We Keep a Schedule, but Keep it Flexible
But I have been extremely flexible with our feeding routine, especially with each new baby we add. I keep a guideline of 2 1/2 – 3 hrs between feedings but was never limited to this or focused on the clock in any way. If baby appears to be hungry and all other needs are met (diaper changed, not tired, etc), then I feed baby. I don’t believe in enduring a crying baby just to get them to the next feeding time. I want to meet my child’s needs as they grow and develop. I also will often top her off with extra milk or a bottle as needed before her naps and especially before the final bedtime feeding around 7pm. I want to make sure her belly is completely full so she sleeps the most soundly and happily.
Every time baby is laid down for rest, we allow them 5-10 minutes to fuss or cry to wind themselves down as necessary. Normally, if you learn your child’s patterns and signs of sleepiness it is not really a problem. Watch for tired signs: rubbing eyes, crying, laying head down, sleepy eyes, etc. They will want to sleep. Their bodies adopt the rhythm of nap times as well. If after this 5-10 minute period, they do not go to sleep, I will check diaper, burp, or rock for a few minutes to help settle them and try again. If it again does not work, I might then top them off with additional breastmilk or simply nap them in a carrier. I never nurse them to sleep because it never works for us…the moment you put them down they wake back up. The key is to keep them awake so they are tired and ready to sleep when you lay them down. Keep them awake and get their belly really full.
Follow Your Motherly Intuition
So did this work perfectly? By no means. There were many times when baby had their own plan and try as I might, I couldn’t figure them out. I had to follow my motherly intuition. So we’ve had our share of patting them on the back to help them fall asleep, cuddling, placing them in a carrier to comfort and console them, etc. Many late afternoon naps (for some reason this one has been more of a common problem) have been abandoned and baby has taken a cat nap on mommy in the baby carrier while I made dinner preparations. I don’t strive for the perfect schedule, but did the best I could so that my other responsibilities could be addressed as well. Having a simple schedule enabled me to know when I could get my housecleaning done along with setting intervals for interaction with my other children. And ultimately, every baby will be a bit different and so there is grace to learn and adjust as you go along. No method will work perfectly. Give yourself grace to adapt and adjust as needed.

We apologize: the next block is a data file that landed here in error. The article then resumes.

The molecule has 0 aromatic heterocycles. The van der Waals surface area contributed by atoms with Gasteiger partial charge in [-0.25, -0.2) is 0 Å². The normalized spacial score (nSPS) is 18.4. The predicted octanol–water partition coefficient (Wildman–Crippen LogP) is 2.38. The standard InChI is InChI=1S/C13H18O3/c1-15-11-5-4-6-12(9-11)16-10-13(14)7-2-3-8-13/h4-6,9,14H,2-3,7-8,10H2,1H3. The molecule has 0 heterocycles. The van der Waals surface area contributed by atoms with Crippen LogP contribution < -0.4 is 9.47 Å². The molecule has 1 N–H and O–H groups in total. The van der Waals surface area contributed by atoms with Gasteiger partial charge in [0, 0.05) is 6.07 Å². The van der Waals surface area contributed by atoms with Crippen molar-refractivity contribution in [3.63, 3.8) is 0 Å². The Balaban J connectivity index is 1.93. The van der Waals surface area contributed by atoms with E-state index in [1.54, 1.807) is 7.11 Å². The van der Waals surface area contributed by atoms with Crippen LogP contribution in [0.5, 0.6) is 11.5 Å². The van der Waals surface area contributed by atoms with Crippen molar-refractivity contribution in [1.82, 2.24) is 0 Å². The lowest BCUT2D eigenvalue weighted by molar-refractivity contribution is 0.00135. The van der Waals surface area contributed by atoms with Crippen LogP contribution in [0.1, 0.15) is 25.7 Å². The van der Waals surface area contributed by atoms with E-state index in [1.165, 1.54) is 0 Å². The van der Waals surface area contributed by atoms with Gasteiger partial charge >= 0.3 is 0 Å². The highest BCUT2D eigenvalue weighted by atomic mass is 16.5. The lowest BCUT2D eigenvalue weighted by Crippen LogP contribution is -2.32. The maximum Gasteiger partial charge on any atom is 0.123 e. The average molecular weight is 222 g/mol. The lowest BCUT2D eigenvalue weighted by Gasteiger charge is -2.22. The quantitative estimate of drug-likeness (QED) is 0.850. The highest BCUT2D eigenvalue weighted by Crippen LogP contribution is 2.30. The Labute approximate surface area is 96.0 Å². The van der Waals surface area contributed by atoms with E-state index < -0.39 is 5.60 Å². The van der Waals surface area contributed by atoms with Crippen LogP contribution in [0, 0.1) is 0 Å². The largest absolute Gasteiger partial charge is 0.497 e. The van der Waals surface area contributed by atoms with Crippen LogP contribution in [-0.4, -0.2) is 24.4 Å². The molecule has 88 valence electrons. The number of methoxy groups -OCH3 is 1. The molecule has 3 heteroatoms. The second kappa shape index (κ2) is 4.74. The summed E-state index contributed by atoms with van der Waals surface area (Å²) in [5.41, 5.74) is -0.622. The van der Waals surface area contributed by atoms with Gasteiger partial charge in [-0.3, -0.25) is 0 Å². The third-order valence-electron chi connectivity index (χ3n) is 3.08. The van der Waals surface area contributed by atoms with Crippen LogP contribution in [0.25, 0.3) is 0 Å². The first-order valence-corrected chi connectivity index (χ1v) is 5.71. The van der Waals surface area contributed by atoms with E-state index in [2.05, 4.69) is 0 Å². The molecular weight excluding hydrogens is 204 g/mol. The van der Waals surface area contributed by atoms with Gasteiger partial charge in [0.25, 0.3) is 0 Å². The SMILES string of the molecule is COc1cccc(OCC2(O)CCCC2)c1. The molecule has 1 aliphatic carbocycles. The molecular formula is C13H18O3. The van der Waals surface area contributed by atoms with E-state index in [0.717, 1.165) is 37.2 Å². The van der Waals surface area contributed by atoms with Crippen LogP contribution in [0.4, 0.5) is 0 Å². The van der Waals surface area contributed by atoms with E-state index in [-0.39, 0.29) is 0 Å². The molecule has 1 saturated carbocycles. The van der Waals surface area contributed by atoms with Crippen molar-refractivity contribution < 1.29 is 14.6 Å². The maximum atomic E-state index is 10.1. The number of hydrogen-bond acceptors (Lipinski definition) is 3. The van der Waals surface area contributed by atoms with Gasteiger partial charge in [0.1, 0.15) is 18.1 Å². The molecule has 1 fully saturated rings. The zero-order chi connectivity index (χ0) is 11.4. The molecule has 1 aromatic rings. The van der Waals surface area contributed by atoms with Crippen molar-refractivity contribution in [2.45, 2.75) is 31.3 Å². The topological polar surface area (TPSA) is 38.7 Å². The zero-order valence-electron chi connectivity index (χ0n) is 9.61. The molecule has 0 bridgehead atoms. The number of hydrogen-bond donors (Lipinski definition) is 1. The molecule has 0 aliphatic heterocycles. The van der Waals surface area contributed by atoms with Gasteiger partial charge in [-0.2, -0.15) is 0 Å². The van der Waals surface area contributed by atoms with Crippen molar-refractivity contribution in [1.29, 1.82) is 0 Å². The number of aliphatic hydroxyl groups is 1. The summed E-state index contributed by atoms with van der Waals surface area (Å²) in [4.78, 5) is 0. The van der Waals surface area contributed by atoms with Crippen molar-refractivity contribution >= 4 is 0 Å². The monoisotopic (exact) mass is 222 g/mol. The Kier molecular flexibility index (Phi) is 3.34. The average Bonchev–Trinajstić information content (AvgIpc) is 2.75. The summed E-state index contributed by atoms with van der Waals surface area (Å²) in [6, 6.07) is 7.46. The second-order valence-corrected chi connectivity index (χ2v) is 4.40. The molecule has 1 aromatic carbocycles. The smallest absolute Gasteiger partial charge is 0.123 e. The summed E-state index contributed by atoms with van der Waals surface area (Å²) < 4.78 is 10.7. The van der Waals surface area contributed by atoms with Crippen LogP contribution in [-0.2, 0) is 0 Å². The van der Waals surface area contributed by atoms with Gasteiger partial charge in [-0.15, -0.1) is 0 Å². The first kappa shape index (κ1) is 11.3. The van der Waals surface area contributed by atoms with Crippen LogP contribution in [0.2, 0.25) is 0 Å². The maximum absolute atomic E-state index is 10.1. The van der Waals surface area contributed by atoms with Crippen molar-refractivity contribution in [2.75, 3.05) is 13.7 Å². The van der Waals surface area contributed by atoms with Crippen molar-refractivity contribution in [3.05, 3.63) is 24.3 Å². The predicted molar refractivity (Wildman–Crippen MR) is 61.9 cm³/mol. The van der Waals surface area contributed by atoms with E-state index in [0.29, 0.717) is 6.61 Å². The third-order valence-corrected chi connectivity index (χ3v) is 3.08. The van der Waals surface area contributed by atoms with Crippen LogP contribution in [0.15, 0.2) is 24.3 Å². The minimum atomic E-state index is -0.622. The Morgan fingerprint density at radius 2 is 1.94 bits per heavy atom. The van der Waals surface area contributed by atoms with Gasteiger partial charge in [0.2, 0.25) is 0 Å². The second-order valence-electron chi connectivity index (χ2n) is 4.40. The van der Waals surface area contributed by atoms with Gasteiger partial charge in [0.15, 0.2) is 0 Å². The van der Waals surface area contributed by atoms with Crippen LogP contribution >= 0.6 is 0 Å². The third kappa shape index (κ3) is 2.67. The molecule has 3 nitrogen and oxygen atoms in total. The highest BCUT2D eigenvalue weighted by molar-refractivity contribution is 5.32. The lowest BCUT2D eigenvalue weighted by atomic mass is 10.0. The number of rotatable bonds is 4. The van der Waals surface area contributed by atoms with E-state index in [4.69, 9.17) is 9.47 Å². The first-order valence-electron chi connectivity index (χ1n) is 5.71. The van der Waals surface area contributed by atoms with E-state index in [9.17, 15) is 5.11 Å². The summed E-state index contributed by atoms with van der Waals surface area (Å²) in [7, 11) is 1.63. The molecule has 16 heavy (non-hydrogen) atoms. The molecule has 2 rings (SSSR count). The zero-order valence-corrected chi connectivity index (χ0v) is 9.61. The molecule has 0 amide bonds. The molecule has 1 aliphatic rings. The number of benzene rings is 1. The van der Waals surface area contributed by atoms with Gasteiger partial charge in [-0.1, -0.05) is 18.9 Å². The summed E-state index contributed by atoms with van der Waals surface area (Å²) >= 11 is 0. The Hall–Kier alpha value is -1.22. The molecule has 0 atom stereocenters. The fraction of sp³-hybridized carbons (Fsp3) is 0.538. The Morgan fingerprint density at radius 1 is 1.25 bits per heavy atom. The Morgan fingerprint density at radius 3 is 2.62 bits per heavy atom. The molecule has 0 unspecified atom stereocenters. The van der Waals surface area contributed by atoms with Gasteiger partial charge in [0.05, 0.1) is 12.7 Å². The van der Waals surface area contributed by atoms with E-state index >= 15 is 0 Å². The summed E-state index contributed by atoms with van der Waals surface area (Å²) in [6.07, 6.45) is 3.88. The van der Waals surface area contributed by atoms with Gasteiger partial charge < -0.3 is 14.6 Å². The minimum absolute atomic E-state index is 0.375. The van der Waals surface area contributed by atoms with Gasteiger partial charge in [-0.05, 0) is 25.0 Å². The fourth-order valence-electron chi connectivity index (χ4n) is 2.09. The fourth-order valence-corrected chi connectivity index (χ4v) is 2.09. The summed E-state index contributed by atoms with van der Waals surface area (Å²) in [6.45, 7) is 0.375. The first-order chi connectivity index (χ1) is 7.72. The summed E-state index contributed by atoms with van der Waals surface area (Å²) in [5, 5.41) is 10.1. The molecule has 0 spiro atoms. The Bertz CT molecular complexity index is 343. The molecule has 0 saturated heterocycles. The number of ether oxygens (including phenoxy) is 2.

We are currently in a crazy season with my own personal health and my husband’s job position, so we often have days when we throw out the routine and just follow the cues for sleep periods. I’m thankful that God gives grace for such periods of our lives.
I wanted to conclude this part by sharing that as Christians we are free from fear through the blood of Jesus. God’s grace is abundant in helping lead you and your family in the direction that he would have you adopt in your choice of infant routines. There is no condemnation for those who are in Christ Jesus. (Rom 8:1). I want to encourage you above all, to submit yourselves to the Lord. Seek His direction, communicate and discuss with your spouse, and preserve the unity of the body of Christ. May God give you grace to loving nurture your children in the love and admonition of the Lord.
In Part 3 we will discuss encouraging longer sleep periods, and thoughts on sleeping multiples together…